Chicago Cubs' All-Star Italian American first baseman Anthony Rizzo was presented the 2017 Roberto Clemente Award at Minute Maid Park prior to the start of game three of World Series between the Houston Astros and Los Angeles Dodgers on October 27, 2017. The Roberto Clemente Award, Major League Baseball’s prestigious award that recognizes sportsmanship, community involvement and positive contributions on and off the field, is given annually to a player who demonstrates the values Clemente displayed in his commitment to community and understanding the value of helping others. Each of the 30 MLB clubs nominate a player, and the winner is announced during the World Series. Although Anthony Rizzo had a one in thirty chance to win the Roberto Clemente Award, it wasn't the first time that the 28-year-old slugger has had to beat the odds. While a prospect in the Red Sox organization during early 2008, Rizzo was diagnosed with limited state classical Hodgkin’s lymphoma. The Boston front office as well as Red Sox pitching ace Jon Lester, a non-Hodgkin’s lymphoma survivor, were supportive of Rizzo in his battle against cancer. By beating this life-threatening disease, the sky was the limit for this young man’s future. Now a cancer survivor himself, Rizzo is an inspirational role model who helps cancer patients and their families through the ongoing efforts of the Anthony Rizzo Family Foundation, which has raised more than $4 million since its inception in 2012. In 2017 the foundation made a $3.5 million commitment to Lurie Children’s Hospital, the downtown Chicago facility where Rizzo visits with cancer patients regularly. Anthony Rizzo recently granted $250,000 to the University of Miami Health System and the hometown cancer center where he received treatment while battling Hodgkin's lymphoma. Those physical, mental and emotional tests as a Boston Red Sox prospect molded the player into the superstar and fan favorite he is today in Chicago.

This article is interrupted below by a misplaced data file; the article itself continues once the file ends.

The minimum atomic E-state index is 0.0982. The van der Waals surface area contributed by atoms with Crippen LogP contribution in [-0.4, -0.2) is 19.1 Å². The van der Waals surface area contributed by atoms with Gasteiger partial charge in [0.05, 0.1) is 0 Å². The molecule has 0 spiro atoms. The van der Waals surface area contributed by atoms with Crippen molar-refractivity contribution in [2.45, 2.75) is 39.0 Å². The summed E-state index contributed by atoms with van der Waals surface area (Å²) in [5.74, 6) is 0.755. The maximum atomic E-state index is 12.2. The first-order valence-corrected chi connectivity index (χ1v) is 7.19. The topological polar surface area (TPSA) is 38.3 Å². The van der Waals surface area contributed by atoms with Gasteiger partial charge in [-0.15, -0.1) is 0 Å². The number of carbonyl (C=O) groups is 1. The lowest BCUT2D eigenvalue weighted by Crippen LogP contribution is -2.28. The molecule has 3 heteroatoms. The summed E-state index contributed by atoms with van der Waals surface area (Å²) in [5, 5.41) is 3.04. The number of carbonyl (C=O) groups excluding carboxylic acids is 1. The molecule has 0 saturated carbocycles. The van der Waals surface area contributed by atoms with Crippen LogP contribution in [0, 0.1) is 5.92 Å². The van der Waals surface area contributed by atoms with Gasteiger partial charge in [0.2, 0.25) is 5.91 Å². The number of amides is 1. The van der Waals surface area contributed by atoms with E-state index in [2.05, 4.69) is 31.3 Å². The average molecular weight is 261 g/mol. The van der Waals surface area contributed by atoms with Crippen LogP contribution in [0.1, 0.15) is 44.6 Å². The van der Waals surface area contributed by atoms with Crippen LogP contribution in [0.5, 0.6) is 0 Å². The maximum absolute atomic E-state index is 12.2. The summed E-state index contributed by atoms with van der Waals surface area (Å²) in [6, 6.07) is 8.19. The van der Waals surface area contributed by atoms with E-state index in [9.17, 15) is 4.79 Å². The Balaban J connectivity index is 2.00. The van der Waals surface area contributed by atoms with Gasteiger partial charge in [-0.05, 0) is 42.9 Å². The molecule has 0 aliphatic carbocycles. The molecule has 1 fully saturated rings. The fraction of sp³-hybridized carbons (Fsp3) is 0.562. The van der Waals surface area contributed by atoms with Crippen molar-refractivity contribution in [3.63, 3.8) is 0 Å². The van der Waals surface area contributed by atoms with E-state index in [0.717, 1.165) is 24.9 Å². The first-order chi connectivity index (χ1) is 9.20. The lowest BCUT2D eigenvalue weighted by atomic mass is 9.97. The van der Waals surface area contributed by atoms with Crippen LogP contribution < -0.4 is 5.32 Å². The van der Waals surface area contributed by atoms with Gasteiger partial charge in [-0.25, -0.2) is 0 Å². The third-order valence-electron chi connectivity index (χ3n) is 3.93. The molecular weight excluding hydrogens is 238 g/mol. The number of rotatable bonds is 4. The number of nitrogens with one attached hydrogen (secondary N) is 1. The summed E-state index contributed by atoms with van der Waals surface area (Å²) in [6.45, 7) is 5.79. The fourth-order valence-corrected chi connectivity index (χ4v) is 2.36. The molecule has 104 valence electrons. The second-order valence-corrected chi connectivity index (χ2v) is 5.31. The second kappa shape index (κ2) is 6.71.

It might have been a long shot at the National Italian American Sports Hall of Fame in Chicago when 2013 Team Italy hitting coach Mike Piazza and Cubs’ Anthony Rizzo spoke about joining forces to help the Italians in the World Baseball Classic. Both Italian Americans trace their ancestral roots to Sicily, both reside in the Miami area, and both share a passion for baseball. What brought these two even closer together was their unconditional love for family, and their admirable respect for their Italian heritage. By sporting “Italia” on their jerseys and participating in the 2013 World Baseball Classic, Piazza and Rizzo proved to be true international baseball ambassadors who have helped grow the game in Italy. Anthony Rizzo’s contributions to Team Italy made Italian baseball history by helping the team advance to the second round in the 2013 World Baseball Classic.
Beyond the game of baseball, there is a greater good here in the work that the Anthony Rizzo Family Foundation does to serve cancer patients and their families for they are the real winners in the race for a cure to combat this deadly disease. Rizzo is honored to be the recipient of the 2017 Roberto Clemente Award. Rizzo said, "Clemente set the bar for all athletes, especially baseball players, with all of his charitable work and giving back." Roberto Clemente, a Hall of Fame outfielder for the Pittsburgh Pirates, died on New Year's Eve 1972 during a relief mission to earthquake-damaged Nicaragua, when a plane delivering relief supplies exploded shortly after takeoff and crashed in the Atlantic Ocean. Previous Roberto Clemente Award winners within the last 10 years include Albert Pujols, Derek Jeter, David Ortiz, Clayton Kershaw, Carlos Beltran, and Paul Konerko.
by Roberto Angotti